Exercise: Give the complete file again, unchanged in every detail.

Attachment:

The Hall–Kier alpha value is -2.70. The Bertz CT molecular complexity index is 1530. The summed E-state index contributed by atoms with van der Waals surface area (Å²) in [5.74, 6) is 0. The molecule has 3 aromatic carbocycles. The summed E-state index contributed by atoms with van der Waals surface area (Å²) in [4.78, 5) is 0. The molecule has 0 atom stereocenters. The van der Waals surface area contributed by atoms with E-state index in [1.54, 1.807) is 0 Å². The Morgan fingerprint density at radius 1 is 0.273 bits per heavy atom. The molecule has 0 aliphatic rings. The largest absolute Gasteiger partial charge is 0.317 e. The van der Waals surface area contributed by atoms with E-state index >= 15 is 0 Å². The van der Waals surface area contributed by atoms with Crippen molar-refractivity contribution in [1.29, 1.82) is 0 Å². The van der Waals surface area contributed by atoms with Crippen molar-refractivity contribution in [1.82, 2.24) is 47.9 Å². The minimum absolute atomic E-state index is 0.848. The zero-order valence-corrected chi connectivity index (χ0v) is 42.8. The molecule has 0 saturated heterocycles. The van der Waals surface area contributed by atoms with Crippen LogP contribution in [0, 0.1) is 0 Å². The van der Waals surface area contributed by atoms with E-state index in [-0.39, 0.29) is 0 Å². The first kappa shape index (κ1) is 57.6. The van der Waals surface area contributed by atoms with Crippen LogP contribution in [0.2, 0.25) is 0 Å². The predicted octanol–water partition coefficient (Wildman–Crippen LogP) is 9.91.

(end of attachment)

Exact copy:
The Hall–Kier alpha value is -2.70. The Bertz CT molecular complexity index is 1530. The summed E-state index contributed by atoms with van der Waals surface area (Å²) in [5.74, 6) is 0. The molecule has 3 aromatic carbocycles. The summed E-state index contributed by atoms with van der Waals surface area (Å²) in [4.78, 5) is 0. The molecule has 0 atom stereocenters. The van der Waals surface area contributed by atoms with E-state index in [1.54, 1.807) is 0 Å². The Morgan fingerprint density at radius 1 is 0.273 bits per heavy atom. The molecule has 0 aliphatic rings. The largest absolute Gasteiger partial charge is 0.317 e. The van der Waals surface area contributed by atoms with E-state index >= 15 is 0 Å². The van der Waals surface area contributed by atoms with Crippen molar-refractivity contribution in [1.29, 1.82) is 0 Å². The van der Waals surface area contributed by atoms with Crippen molar-refractivity contribution in [1.82, 2.24) is 47.9 Å². The minimum absolute atomic E-state index is 0.848. The zero-order valence-corrected chi connectivity index (χ0v) is 42.8. The molecule has 0 saturated heterocycles. The van der Waals surface area contributed by atoms with Crippen LogP contribution in [0, 0.1) is 0 Å². The van der Waals surface area contributed by atoms with E-state index in [-0.39, 0.29) is 0 Å². The first kappa shape index (κ1) is 57.6. The van der Waals surface area contributed by atoms with Crippen LogP contribution in [0.2, 0.25) is 0 Å². The predicted octanol–water partition coefficient (Wildman–Crippen LogP) is 9.91.